A DUP minister in the Stormont executive has criticised Northern Ireland’s latest coronavirus restrictions and claimed his party opposed several of them.
Agriculture Minister Edwin Poots said the DUP was essentially outnumbered by other parties in the powersharing coalition when it came to imposing measures that will see the hospitality sector closed for four weeks and schools for two.
In a dramatic intervention on a day when Northern Ireland recorded another record number of cases, Mr Poots claimed some of his colleagues at the executive “don’t seem to care” that people would lose their jobs as a result of what he portrayed as excessive steps.
The minister also claimed that Stormont’s chief medical officer Dr Michael McBride and chief scientific adviser Professor Ian Young have indicated to ministers that at least two more lockdowns would be required over the winter months.
He said the two expert advisers have also told him privately what they believe is the main cause of Northern Ireland’s spiralling infection rates but have not made it public.
Mr Poots pointed the finger of blame at certain sporting activities and, in particular, post-match celebration events.
Asked in an interview with BBC Radio Ulster’s Talkback programme if he was referring to the GAA, the minister replied: “I am not labelling one particular group of people but if people feel the cap fits that’s entirely up to them.”
There were 1,299 new Covid-19 cases reported in Northern Ireland on Friday and two further deaths linked to the virus.
There were 213 patients with Covid-19 being treated in hospital, with 26 in intensive care.
The new period of intensified restrictions was due to come into effect at 6pm on Friday.
“I would have grave reservations about a number of things that have been applied,” Mr Poots told Talkback.
He questioned the logic of applying a 25-person limit on weddings and funerals when larger numbers were permitted to normal church services.
Mr Poots asked why traffic and human interactions at school gates could not have been better managed, rather than closing schools.
He said it also made more sense to provide funding for councils to employ more enforcement officers to monitor compliance with regulations in hospitality outlets rather than closing down the whole sector for four weeks.
The minister said he would also have preferred more targeted localised restrictions in areas that have the worst infection rates, rather than blanket steps covering the whole region.
“We need to be smarter on how we tackle Covid,” he said.
Asked if the DUP had been overruled at the executive, Edwin Poots replied: “We are a minority on the executive and we stated our case but it’s very evident that all the other parties were prepared to go with this and therefore that is the outcome.”
Mr Poots claimed the DUP could not have blocked any of the measures as the power for amending the regulations lay with health minister Robin Swann.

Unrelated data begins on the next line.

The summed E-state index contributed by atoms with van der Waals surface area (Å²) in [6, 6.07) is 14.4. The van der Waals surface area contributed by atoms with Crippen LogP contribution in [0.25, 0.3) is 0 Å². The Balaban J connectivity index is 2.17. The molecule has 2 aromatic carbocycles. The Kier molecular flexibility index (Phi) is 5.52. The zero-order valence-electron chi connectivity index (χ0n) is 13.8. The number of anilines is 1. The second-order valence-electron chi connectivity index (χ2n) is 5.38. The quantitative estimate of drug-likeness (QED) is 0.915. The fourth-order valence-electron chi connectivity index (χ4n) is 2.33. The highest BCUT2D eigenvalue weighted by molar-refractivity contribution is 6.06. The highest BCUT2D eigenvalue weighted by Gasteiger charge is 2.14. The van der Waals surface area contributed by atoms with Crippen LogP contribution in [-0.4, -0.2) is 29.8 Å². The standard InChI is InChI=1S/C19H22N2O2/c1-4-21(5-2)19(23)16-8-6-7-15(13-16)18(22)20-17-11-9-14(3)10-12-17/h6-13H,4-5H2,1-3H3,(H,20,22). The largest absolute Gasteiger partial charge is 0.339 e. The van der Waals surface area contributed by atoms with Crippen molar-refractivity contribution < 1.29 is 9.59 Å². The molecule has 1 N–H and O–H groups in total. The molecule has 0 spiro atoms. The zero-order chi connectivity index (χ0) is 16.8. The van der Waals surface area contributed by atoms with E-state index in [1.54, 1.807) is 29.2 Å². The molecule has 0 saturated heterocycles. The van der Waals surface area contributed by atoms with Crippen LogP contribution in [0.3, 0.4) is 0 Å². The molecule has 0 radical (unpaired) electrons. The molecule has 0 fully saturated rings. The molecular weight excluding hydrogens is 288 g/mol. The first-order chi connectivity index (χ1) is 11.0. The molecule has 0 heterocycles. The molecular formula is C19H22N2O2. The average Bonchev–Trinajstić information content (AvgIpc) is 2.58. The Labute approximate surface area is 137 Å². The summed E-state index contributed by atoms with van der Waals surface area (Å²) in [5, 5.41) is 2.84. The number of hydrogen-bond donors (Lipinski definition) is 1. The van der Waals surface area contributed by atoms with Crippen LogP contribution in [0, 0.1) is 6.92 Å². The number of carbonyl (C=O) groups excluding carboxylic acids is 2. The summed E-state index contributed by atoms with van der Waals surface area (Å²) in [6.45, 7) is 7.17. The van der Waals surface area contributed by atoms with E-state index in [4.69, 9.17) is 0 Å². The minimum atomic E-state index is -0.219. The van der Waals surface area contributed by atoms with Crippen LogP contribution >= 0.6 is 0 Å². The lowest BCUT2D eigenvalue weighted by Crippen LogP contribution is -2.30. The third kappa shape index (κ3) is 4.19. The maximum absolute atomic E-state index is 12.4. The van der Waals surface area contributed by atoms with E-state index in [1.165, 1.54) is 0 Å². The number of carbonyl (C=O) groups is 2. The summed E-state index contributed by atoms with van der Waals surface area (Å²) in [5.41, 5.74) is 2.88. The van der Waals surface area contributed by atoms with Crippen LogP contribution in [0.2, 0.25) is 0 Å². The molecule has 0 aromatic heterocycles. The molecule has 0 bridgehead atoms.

“We are deeply concerned about the wellbeing of the future of Northern Ireland, jobs in Northern Ireland, education in Northern Ireland and if we need to protect people’s health, we need to do it in a much more structured way than just have this broad brush approach and just simply close the country,” he said.
“We cannot sustain that going forward and we certainly cannot sustain it another two times over this winter, and in particular we cannot sustain another close-down before Christmas.”
He added: “This is going to be the ruination of many businesses and some of my colleagues just seem completely blind to that and don’t seem to care.
“I do care about people losing their jobs.”
Edwin Poots claimed Dr McBride and Professor Young had identified the need for two more lockdowns before the spring.
“If the proposal is, and I believe that there is suggestion that there’s at least another two lockdowns over the winter, then I think that’s hugely damaging for the economy, for people’s mental health and wellbeing and the consequences of it – probably tens of thousands of people on the dole and that’s not good for the health of Northern Ireland,” he said.
The minister said the executive needed to take a “more measured approach”.
“We can’t live in an eternal lockdown, people need to live their lives,” he said.
Mr Poots also claimed Dr McBride and Professor Young had indicated to him privately what lay behind the surge in cases in Northern Ireland.
“I’ve asked the chief medical officer and the chief scientist the question and they’ve admitted to me privately what the problem is but they haven’t said it publicly,” he said.
Mr Poots singled out issues around sport and, in particular, post-match celebrations.
He claimed some people were “flagrantly breaking the rules” over the summer months.
The minister claimed Dr McBride had privately identified “sport” and “parties after particular events” as problem areas.
Mr Poots added: “There is certainly an issue around sport. I can think of one event where people went to a bar after winning a particular cup, passed the cup around the bar full of drink and most of them actually caught Covid.
“Those types of behaviours are entirely unacceptable in a pandemic.”
Mr Poots was asked a number of times whether he was referring to the GAA.
“I’m not picking on one organisation, but there are certainly those who have engaged in very poor behaviour over the course of the summer months, which has helped exacerbate this problem,” he said.